The California Lottery Commission will meet Aug. 16 to vote on the contract award to FCB, the lottery said in a statement.
This is the second time this year the lottery has completed a review for the account.
First win contested
In early January, Omnicom Group's DDB Worldwide, Los Angeles, was declared the "apparent winner" of the first pitch. But incumbent Grey Global Group's Grey Worldwide, Los Angeles, protested, citing DDB did not disclose it would buy media from Omnicom sibling OMD. But Grey apparently had disclosure problems of its own, so the lottery decided to call for a second pitch for the business in March.
At the same time, the
Jim Hasegawa, director of marketing, in a statement praised Grey for the work done during its five years as agency for the lottery, with annual sales increased by a total of $800 million over that time, he said. However, Mr. Hasegawa praised FCB for having "demonstrated excellent strategic and creative talents." In addition to the five years covered by the contract, there is an option to extend for one additional year.
Agencies failing to win the pitch will be briefed tomorrow on their scores, which included ratings for media buying. One executive involved in the process said media buying expenses were so crucial to the pitch's outcome that "Anyone, if they chose to, could buy the business."
Original finalists for the second review included Omnicom's TBWA/Chiat/Day, Playa del Rey, Calif. When that office withdrew from the competition, Interpublic's McCann-Erickson Worldwide was added to complete the field.
DDB was hoping to become a three-time winner of the lottery jackpot. DDB's New York office currently handles the New York state lottery and its Chicago office recently won the Illinois state lottery as well.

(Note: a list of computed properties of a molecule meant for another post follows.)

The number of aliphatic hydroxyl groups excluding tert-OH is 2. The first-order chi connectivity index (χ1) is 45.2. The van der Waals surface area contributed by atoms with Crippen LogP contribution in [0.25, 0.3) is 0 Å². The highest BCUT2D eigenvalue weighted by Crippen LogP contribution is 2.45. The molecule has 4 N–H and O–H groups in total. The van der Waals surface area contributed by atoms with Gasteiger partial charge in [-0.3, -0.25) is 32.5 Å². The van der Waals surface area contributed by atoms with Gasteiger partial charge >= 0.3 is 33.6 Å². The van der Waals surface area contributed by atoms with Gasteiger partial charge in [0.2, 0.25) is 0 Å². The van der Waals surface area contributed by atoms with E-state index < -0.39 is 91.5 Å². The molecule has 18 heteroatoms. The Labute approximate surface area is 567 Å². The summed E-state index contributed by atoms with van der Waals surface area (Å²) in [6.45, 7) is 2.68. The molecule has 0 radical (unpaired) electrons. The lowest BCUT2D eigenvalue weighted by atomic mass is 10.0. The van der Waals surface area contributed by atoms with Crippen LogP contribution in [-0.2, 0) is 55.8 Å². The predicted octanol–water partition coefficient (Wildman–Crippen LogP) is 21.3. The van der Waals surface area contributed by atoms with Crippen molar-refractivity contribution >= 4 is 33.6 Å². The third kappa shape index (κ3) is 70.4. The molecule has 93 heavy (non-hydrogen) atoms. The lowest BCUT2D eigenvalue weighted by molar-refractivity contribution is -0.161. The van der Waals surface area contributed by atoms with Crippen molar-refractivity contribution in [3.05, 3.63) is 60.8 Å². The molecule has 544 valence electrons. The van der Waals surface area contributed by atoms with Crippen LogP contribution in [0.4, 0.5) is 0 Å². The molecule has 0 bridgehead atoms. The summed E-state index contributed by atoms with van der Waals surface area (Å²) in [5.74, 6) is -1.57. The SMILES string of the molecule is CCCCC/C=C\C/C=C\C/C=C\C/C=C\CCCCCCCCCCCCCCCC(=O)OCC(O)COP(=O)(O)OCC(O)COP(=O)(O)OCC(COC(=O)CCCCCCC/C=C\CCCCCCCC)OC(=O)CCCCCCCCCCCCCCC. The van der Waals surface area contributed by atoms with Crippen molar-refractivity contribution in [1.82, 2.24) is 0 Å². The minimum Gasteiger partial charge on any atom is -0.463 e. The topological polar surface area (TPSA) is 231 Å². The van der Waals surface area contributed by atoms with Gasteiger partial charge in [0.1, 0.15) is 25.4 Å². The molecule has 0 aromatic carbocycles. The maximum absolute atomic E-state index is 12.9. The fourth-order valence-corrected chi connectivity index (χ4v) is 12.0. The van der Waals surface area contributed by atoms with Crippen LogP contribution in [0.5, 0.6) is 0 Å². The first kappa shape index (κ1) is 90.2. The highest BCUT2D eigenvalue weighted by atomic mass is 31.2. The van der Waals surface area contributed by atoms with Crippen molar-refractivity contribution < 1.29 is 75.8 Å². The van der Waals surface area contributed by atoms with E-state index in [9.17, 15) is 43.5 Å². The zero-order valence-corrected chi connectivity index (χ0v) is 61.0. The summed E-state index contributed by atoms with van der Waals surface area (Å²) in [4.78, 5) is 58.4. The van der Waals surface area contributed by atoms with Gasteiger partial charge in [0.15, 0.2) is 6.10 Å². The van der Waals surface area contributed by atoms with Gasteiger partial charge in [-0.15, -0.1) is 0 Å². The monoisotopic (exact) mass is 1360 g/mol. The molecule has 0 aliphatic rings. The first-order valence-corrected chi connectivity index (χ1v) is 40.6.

Big boost for FCB
The win is a big boost for FCB's San Francisco office, hit by the loss of the $400 million AT&T Wireless account a year ago. The shop, however, continues with Yum Brands' Taco Bell account, which it shares with FCB Southern California, Irvine. Other major accounts include Levi Strauss & Co.'s Dockers and Slates brands.
It also is the third major piece of business to be added to the hard hit San Francisco advertising community. Earlier this year, Omnicom's Goodby, Silverstein & Partners picked up the $300 million General Motors' Corp. Saturn Corp. account from Publicis Groupe's Publicis & Hal Riney. The win prevented the Saturn account from leaving the city.
Most recently, the San Francisco office of London-based shop Attik won the youth-branding business for Toyota Motor Corp.'s new Scion brand.
Competition for the $400 million a year the state awards to advertising and public relations agencies has always been spirited, but with the ad business in a slump, competition over state contracts has increased.